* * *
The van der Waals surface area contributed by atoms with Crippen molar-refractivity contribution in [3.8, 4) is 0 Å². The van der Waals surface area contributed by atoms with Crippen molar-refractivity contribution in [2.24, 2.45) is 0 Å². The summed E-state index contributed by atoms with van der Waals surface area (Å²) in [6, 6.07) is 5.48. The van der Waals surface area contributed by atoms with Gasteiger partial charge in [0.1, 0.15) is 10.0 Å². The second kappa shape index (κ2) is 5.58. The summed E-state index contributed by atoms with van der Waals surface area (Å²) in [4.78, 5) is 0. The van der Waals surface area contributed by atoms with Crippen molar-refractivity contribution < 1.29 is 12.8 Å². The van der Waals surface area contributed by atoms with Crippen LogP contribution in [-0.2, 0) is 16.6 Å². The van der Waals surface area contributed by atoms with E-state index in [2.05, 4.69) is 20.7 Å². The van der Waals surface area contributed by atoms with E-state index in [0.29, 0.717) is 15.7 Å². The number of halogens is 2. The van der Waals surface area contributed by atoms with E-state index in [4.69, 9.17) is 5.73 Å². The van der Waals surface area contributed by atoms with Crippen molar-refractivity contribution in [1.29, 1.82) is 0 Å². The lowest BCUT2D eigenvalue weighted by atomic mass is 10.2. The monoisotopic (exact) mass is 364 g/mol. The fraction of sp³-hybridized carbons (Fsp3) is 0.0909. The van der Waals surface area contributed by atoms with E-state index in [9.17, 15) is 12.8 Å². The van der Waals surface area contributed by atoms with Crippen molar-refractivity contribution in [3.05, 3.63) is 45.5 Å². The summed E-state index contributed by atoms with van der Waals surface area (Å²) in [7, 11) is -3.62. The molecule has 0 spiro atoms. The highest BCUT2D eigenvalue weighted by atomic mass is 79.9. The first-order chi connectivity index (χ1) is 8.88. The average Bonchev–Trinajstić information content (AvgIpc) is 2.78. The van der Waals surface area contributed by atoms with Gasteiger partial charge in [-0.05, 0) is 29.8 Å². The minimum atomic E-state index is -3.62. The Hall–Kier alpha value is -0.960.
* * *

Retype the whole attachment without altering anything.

The van der Waals surface area contributed by atoms with Crippen molar-refractivity contribution in [3.8, 4) is 0 Å². The van der Waals surface area contributed by atoms with Crippen molar-refractivity contribution in [2.24, 2.45) is 0 Å². The summed E-state index contributed by atoms with van der Waals surface area (Å²) in [6, 6.07) is 5.48. The van der Waals surface area contributed by atoms with Gasteiger partial charge in [0.1, 0.15) is 10.0 Å². The second kappa shape index (κ2) is 5.58. The summed E-state index contributed by atoms with van der Waals surface area (Å²) in [4.78, 5) is 0. The van der Waals surface area contributed by atoms with Crippen molar-refractivity contribution < 1.29 is 12.8 Å². The van der Waals surface area contributed by atoms with Crippen LogP contribution in [-0.2, 0) is 16.6 Å². The van der Waals surface area contributed by atoms with E-state index in [2.05, 4.69) is 20.7 Å². The van der Waals surface area contributed by atoms with E-state index in [0.29, 0.717) is 15.7 Å². The number of halogens is 2. The van der Waals surface area contributed by atoms with E-state index in [4.69, 9.17) is 5.73 Å². The van der Waals surface area contributed by atoms with Crippen molar-refractivity contribution in [1.29, 1.82) is 0 Å². The lowest BCUT2D eigenvalue weighted by atomic mass is 10.2. The monoisotopic (exact) mass is 364 g/mol. The fraction of sp³-hybridized carbons (Fsp3) is 0.0909. The van der Waals surface area contributed by atoms with E-state index in [9.17, 15) is 12.8 Å². The van der Waals surface area contributed by atoms with Crippen molar-refractivity contribution in [3.05, 3.63) is 45.5 Å². The summed E-state index contributed by atoms with van der Waals surface area (Å²) in [7, 11) is -3.62. The molecule has 0 spiro atoms. The highest BCUT2D eigenvalue weighted by atomic mass is 79.9. The first-order chi connectivity index (χ1) is 8.88. The average Bonchev–Trinajstić information content (AvgIpc) is 2.78. The van der Waals surface area contributed by atoms with Gasteiger partial charge in [-0.05, 0) is 29.8 Å². The minimum atomic E-state index is -3.62. The Hall–Kier alpha value is -0.960.